Water of Life - GlenAllachie Virgin Oak Series
GlenAllachie is an interesting distillery – interesting in that it had been on the radar for the longest time, but for very superficial reasons, i.e. the branding and theme of the design never tempted me to check it out. Low and behold, upon actually sampling the core range, things changed dramatically, and the 15-year-old expression became a favourite.
Copper in colour, what tickled the nostrils is an array of fruity aromas, heavy on the richer end of the spectrum of the berry front, with a backbone of a caramelly tobacco, a malty earthiness and rounded out by sweet chocolatey highlights, which seemingly transition to what materializes on the top of the mouth, where the Sherry cask finish unfolds its true beauty in terms of sweet berry flavours, raisins, walnuts and a medium length, reverberating finish that is counterpointed and grounded by malty coffee, cherry tinged dry highlights.
Summa summarum, GlenAllachie’s 15-Year-Old infuses the DNA of the distillery’s core range with the attributes that the maturation in Pedro Ximénez and Oloroso sherry casks imparts - highly recommend to anyone who loves rich, flavourful Speyside whiskies.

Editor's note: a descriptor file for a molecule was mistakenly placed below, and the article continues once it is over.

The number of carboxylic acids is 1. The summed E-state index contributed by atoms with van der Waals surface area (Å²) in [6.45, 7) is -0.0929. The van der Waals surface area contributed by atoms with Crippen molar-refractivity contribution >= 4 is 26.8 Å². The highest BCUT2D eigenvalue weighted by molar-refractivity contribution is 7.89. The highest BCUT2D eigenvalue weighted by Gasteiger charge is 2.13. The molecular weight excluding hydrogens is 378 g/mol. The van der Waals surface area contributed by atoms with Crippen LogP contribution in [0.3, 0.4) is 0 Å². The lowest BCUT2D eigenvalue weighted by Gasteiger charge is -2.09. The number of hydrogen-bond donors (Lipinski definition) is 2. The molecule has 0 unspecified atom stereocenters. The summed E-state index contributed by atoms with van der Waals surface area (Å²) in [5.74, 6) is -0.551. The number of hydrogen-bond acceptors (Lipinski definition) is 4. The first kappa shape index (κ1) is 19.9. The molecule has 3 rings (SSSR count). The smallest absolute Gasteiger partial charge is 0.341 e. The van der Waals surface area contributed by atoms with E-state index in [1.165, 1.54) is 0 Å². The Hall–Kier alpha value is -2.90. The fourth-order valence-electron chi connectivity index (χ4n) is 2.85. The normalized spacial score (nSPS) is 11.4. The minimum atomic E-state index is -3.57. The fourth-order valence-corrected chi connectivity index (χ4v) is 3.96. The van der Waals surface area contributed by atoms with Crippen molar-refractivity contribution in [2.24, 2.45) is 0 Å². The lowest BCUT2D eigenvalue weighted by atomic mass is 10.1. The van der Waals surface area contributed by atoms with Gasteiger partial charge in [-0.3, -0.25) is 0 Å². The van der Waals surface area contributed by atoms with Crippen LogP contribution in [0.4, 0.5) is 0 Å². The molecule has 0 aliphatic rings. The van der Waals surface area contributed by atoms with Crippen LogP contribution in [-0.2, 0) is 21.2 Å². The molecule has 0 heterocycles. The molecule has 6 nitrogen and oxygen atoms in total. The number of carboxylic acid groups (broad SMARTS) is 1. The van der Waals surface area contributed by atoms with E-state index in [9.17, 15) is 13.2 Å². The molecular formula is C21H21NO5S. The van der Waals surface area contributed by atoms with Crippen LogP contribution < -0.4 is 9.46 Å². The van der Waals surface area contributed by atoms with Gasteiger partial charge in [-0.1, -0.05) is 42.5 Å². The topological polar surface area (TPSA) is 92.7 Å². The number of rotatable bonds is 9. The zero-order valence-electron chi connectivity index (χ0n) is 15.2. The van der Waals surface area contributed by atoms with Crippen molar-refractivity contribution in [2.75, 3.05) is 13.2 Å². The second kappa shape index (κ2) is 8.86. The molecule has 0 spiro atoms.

Giving the nature of GlenAllachie’s core range, I was getting mildly excited when their Virgin Oak Series. Limited in nature, the range of comprised of expressions that have been matured in carefully curated and region specific selected casks from France and Spain, which of course varies as far as flavour notes are concerned, with the fact that all of them have first been matured in American Oak ex-Bourbon barrels being the only common denominator.
The underlying idea behind the approach to the new series was to how far the influence of Virgin Oak from different terroir / climate, varying drying periods and different toasting and charring levels can be taken.
The French Virgin Oak was my first exposure to the series, which I found to be firmly rooted in honey territory - both in terms of flavours and aroma. On the nose, it is complimented by toffee and orangey nutmeg, backed by a finish that ground the experience with tannins and butterscotch.
The Spanish Virgin Oak starts off similarly in terms of a honeyed vantage point, but then ventures further into interestingly spicy dimensions that continue to reverberate throughout.
My favourite of the triumvirate is the Chinquapin Virgin Oak Finish, which again takes off from a honeyed plateau to then sore into orangey butterscotch territory and liquorice as far as aromas are concerned. On the palate, syrupy flavours dominate, complemented by spicy cinnamon and floral notes, before the elongated finish marries all flavour nuances to a fulminant finish.
Specifically, with the Virgin Oak series, GlenAllachie’s master distiller, Billy Walker, showcased what is possible with different derivates of casks and imbued the individual expressions with unique characteristics with resulting flavour intensities ranging from high to low and everything in between.
Hopefully, GlenAllachie will continue on this path and continue to branch out into creating unique flavour profiles.